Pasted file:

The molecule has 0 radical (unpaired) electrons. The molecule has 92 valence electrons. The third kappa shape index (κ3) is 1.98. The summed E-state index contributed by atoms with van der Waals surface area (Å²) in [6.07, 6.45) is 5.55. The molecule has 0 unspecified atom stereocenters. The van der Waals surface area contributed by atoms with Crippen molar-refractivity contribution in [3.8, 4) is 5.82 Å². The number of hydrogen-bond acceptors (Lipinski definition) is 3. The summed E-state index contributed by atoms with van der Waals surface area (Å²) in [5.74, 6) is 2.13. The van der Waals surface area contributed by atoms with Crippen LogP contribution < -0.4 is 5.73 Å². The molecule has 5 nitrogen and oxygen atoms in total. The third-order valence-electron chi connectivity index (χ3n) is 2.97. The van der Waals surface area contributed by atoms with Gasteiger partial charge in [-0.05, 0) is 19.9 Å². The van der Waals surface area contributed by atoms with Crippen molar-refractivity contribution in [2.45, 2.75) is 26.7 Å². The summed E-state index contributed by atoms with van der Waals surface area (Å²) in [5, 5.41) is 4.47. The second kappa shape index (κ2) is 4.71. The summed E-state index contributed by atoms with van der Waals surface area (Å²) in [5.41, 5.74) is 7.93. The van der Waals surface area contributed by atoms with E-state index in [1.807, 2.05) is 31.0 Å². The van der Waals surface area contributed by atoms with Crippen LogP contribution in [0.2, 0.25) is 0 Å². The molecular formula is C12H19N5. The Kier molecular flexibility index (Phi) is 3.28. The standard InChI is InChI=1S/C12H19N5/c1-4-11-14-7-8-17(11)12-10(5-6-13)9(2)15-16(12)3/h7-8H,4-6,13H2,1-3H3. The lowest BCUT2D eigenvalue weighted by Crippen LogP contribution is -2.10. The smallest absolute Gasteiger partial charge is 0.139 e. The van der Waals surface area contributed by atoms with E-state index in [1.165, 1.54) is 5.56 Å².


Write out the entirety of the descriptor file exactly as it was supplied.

The molecule has 0 radical (unpaired) electrons. The molecule has 92 valence electrons. The third kappa shape index (κ3) is 1.98. The summed E-state index contributed by atoms with van der Waals surface area (Å²) in [6.07, 6.45) is 5.55. The molecule has 0 unspecified atom stereocenters. The van der Waals surface area contributed by atoms with Crippen molar-refractivity contribution in [3.8, 4) is 5.82 Å². The number of hydrogen-bond acceptors (Lipinski definition) is 3. The summed E-state index contributed by atoms with van der Waals surface area (Å²) in [5.74, 6) is 2.13. The van der Waals surface area contributed by atoms with Crippen LogP contribution < -0.4 is 5.73 Å². The molecule has 5 nitrogen and oxygen atoms in total. The third-order valence-electron chi connectivity index (χ3n) is 2.97. The van der Waals surface area contributed by atoms with Gasteiger partial charge in [-0.05, 0) is 19.9 Å². The van der Waals surface area contributed by atoms with Crippen molar-refractivity contribution in [2.45, 2.75) is 26.7 Å². The summed E-state index contributed by atoms with van der Waals surface area (Å²) in [5, 5.41) is 4.47. The second kappa shape index (κ2) is 4.71. The summed E-state index contributed by atoms with van der Waals surface area (Å²) in [5.41, 5.74) is 7.93. The van der Waals surface area contributed by atoms with E-state index in [1.807, 2.05) is 31.0 Å². The van der Waals surface area contributed by atoms with Crippen LogP contribution in [0.2, 0.25) is 0 Å². The molecular formula is C12H19N5. The Kier molecular flexibility index (Phi) is 3.28. The standard InChI is InChI=1S/C12H19N5/c1-4-11-14-7-8-17(11)12-10(5-6-13)9(2)15-16(12)3/h7-8H,4-6,13H2,1-3H3. The lowest BCUT2D eigenvalue weighted by Crippen LogP contribution is -2.10. The smallest absolute Gasteiger partial charge is 0.139 e. The van der Waals surface area contributed by atoms with E-state index in [1.165, 1.54) is 5.56 Å².